Muslim Wedding Rituals - Informative & researched article on Muslim Wedding Rituals
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Muslim Wedding Rituals
Muslim wedding rituals include three main phases. Those are pre wedding, wedding and post wedding. Muslim wedding is simple, elegant and pleasant.
More on Muslim Wedding Rituals (3 Articles)
 NikaahMuslim wedding rituals usually extend up to three days. Muslim marriage rituals mainly revolve around the major custom of approval of the competent parties in front of witnesses. Muslims observe colourful marriage customs in different parts of the world depending upon their local cultures and traditions. The Muslim wedding rituals are best known for inviting and welcoming the guests. Marriage ceremonies are organised in a grand way. Besides, the bride and groom, their families, friends and relatives also enjoy the marriage events with different rituals. The marriage venue in Muslim weddings does not have any particular rule and can be either in the bride or groom's house. Their marriages are not extravagant, but reflect a noticeable expression of love and affection. The various rituals of Muslim Weddings are as follows -

Pre-wedding Rituals
Mangni: The ceremony of Muslim wedding starts with Mangni or ring exchange ceremony. This is the engagement programme. After changing the rings the bride and the groom are committed to each other to become lifepartner.

Mehendi: The Mehendi ceremony is held at the home of the bride a couple of days before marriage. The female relatives of the girl smear her with turmeric paste to bring out the glow in her complexion and then Mehendi is applied on the hands of the bride. The event reflects a festive feeling and the women attending the ritual sing traditional songs. According to the pre marriage customs, the bride is not allowed to step out of the house for the next few days until her marriage. The bride's cousins sometimes apply a dot of Mehendi on the palm of the groom.

Mahr: Welcoming the baraat is another pre marital custom among the Muslims. The groom arrives at the marriage place with his 'baraat' and a band of musicians strike up some traditional notes to announce the arrival. The groom shares a drink of sherbet along with the bride's brother or relative. The bride's sisters play pranks and slap the guests playfully with graceful bouquets made of flowers.

Wedding Rituals
The Nikaah or the Muslim wedding ceremony can be conducted at the home of the bride or the groom, or at any other suitable venue. A Maulvi or the priest in the presence of close family members and relatives conducts the ceremony of Nikaah. In orthodox Muslim communities, the men and women sit separately. Walis or the father of the bride and of the bridegroom plays a vital role in the ceremony. The Maulvi reads some selected verses from Quran and the Nikaah is considered complete after the Ijab-e-Qubul, which means the proposal and acceptance. The groom proposes and the bride conveys her assent. The mutual consent of the bride and groom is of great importance for the marriage in order to make it legal.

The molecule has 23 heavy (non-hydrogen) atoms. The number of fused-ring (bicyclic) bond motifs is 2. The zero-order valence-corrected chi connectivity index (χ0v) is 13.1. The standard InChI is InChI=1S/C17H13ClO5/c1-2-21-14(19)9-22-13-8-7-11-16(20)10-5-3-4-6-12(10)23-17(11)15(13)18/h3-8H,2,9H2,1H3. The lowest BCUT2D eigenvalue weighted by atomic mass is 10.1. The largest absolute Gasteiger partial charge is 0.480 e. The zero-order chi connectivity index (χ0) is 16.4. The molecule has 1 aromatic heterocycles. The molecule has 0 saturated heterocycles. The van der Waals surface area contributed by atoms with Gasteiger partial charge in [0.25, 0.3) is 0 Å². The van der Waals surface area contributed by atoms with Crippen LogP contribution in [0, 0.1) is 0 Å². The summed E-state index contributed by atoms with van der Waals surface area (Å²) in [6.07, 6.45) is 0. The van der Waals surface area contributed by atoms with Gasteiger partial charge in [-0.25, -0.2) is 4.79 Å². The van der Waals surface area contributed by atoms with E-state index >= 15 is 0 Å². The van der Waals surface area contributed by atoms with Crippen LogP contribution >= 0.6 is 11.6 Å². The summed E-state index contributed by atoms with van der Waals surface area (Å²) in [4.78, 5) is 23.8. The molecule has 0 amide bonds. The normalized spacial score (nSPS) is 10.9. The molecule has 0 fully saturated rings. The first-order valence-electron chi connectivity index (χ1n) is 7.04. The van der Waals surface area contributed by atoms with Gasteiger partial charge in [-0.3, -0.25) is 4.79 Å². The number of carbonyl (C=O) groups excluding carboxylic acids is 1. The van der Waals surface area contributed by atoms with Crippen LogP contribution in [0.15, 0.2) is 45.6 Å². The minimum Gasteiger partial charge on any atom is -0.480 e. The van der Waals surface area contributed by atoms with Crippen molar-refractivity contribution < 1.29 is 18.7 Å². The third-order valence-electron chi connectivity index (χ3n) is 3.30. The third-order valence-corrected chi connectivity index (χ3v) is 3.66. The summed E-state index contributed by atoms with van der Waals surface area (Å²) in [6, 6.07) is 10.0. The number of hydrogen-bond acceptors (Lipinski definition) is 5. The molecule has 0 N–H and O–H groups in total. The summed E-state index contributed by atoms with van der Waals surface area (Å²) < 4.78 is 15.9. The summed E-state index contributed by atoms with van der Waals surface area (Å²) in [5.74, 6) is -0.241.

The senior members of the two families sit together and decide the amount of Mahr or the nuptial gift on the day of the wedding. The Mahr is an obligatory amount of money given by the groom's family to the bride. The Nikahnama is a document in which the marriage contract is registered. To legalise it, the signature of the bridegroom, the bride, the Walis, and the Maulvi is compulsory. The next stage in a Muslim wedding includes receiving of blessings of the groom from the senior women members by offering them his salaam..

Dinner, prayers and Aarsimashaf are the customs followed on the wedding day itself. Dinner is a lavish spread. Usually, the women and the men dine separately. After dinner, the newly-weds sits together for the first time. Covering their head with a dupatta, they read prayers under the direction of the Maulvi (priest). The holy Quran is placed between the couple and they are allowed to see each other through mirrors.

Post-wedding Rituals
Wedding Ceremony Rukshat is the custom, where the bride's family bids her a tearful farewell before she leaves her father's house for her husband's residence. The bride's father gives her hand to her husband and requests him to protect and take good care of his daughter. The custom of welcoming the bride is done at the groom's house. The Quran is held over the head the new daughter-in-law by the groom's mother and then she enters her new home. The Chauthi ceremony is conducted on the fourth day after the wedding, when the bride visits the home of her parents. The bride receives a blissful welcome on this day. The Valimah is the lavish reception on behalf of the groom's family. It is a joyous occasion that brings together the two families, their relatives and other well-wishers.

Muslim wedding rituals are some of the most simple and pleasant rituals, where the bride and the groom themselves enjoy amidst the merrymaking of their marriage.

(Last Updated on : 23/06/2011)
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